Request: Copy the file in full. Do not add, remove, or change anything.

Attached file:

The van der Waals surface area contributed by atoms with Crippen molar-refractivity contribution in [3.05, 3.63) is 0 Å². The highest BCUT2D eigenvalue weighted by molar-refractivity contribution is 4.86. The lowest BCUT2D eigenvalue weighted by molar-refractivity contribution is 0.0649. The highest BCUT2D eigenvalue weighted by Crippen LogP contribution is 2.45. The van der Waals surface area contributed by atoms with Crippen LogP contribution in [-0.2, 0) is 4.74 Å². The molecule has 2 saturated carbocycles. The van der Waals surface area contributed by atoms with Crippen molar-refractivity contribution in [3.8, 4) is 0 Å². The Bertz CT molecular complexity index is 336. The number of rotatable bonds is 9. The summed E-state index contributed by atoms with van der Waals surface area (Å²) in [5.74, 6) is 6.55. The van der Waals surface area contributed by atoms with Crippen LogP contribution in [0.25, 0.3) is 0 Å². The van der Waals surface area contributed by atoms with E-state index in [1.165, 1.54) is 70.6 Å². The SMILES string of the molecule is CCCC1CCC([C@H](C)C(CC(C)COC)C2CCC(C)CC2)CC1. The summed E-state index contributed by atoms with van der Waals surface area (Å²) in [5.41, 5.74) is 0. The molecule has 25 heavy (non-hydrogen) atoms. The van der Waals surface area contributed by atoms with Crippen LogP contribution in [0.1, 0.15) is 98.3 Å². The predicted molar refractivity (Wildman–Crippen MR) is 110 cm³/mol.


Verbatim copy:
The van der Waals surface area contributed by atoms with Crippen molar-refractivity contribution in [3.05, 3.63) is 0 Å². The highest BCUT2D eigenvalue weighted by molar-refractivity contribution is 4.86. The lowest BCUT2D eigenvalue weighted by molar-refractivity contribution is 0.0649. The highest BCUT2D eigenvalue weighted by Crippen LogP contribution is 2.45. The van der Waals surface area contributed by atoms with Crippen LogP contribution in [-0.2, 0) is 4.74 Å². The molecule has 2 saturated carbocycles. The van der Waals surface area contributed by atoms with Crippen molar-refractivity contribution in [3.8, 4) is 0 Å². The Bertz CT molecular complexity index is 336. The number of rotatable bonds is 9. The summed E-state index contributed by atoms with van der Waals surface area (Å²) in [5.74, 6) is 6.55. The van der Waals surface area contributed by atoms with Crippen LogP contribution in [0.25, 0.3) is 0 Å². The van der Waals surface area contributed by atoms with E-state index in [1.165, 1.54) is 70.6 Å². The SMILES string of the molecule is CCCC1CCC([C@H](C)C(CC(C)COC)C2CCC(C)CC2)CC1. The summed E-state index contributed by atoms with van der Waals surface area (Å²) in [5.41, 5.74) is 0. The molecule has 25 heavy (non-hydrogen) atoms. The van der Waals surface area contributed by atoms with Crippen LogP contribution in [0.1, 0.15) is 98.3 Å². The predicted molar refractivity (Wildman–Crippen MR) is 110 cm³/mol.